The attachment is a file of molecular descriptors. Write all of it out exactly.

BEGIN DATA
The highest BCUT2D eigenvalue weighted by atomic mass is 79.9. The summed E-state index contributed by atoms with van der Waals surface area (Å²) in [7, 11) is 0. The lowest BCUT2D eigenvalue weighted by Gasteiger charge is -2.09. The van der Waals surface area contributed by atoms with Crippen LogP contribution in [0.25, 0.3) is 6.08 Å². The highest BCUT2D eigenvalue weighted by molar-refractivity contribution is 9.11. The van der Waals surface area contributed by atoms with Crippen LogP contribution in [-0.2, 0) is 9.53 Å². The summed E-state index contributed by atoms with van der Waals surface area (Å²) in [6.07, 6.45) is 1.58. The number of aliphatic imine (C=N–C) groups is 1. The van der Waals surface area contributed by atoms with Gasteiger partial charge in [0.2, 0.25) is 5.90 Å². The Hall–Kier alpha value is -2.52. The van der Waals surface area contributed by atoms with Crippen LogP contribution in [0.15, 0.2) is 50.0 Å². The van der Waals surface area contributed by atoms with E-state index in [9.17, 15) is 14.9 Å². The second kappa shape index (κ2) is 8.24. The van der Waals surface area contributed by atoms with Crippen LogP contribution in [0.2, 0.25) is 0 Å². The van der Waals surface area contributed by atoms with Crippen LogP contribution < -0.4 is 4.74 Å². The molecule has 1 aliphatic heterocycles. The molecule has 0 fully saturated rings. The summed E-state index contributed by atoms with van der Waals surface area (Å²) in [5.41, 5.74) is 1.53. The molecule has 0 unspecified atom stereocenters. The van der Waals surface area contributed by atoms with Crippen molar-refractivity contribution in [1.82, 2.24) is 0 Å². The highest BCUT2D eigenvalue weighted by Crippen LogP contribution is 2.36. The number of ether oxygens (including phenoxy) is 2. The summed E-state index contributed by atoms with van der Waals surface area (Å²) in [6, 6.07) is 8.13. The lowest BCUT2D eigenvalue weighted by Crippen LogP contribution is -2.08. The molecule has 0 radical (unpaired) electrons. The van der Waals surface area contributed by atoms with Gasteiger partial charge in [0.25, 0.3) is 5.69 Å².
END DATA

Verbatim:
The highest BCUT2D eigenvalue weighted by atomic mass is 79.9. The summed E-state index contributed by atoms with van der Waals surface area (Å²) in [7, 11) is 0. The lowest BCUT2D eigenvalue weighted by Gasteiger charge is -2.09. The van der Waals surface area contributed by atoms with Crippen LogP contribution in [0.25, 0.3) is 6.08 Å². The highest BCUT2D eigenvalue weighted by molar-refractivity contribution is 9.11. The van der Waals surface area contributed by atoms with Crippen LogP contribution in [-0.2, 0) is 9.53 Å². The summed E-state index contributed by atoms with van der Waals surface area (Å²) in [6.07, 6.45) is 1.58. The number of aliphatic imine (C=N–C) groups is 1. The van der Waals surface area contributed by atoms with Gasteiger partial charge in [0.2, 0.25) is 5.90 Å². The Hall–Kier alpha value is -2.52. The van der Waals surface area contributed by atoms with Crippen LogP contribution in [0.15, 0.2) is 50.0 Å². The van der Waals surface area contributed by atoms with E-state index in [9.17, 15) is 14.9 Å². The second kappa shape index (κ2) is 8.24. The van der Waals surface area contributed by atoms with Crippen LogP contribution in [0.2, 0.25) is 0 Å². The van der Waals surface area contributed by atoms with Crippen LogP contribution < -0.4 is 4.74 Å². The molecule has 1 aliphatic heterocycles. The molecule has 0 fully saturated rings. The summed E-state index contributed by atoms with van der Waals surface area (Å²) in [5.41, 5.74) is 1.53. The molecule has 0 unspecified atom stereocenters. The van der Waals surface area contributed by atoms with Crippen molar-refractivity contribution in [1.82, 2.24) is 0 Å². The highest BCUT2D eigenvalue weighted by Crippen LogP contribution is 2.36. The number of ether oxygens (including phenoxy) is 2. The summed E-state index contributed by atoms with van der Waals surface area (Å²) in [6, 6.07) is 8.13. The lowest BCUT2D eigenvalue weighted by Crippen LogP contribution is -2.08. The molecule has 0 radical (unpaired) electrons. The van der Waals surface area contributed by atoms with Gasteiger partial charge in [0.25, 0.3) is 5.69 Å².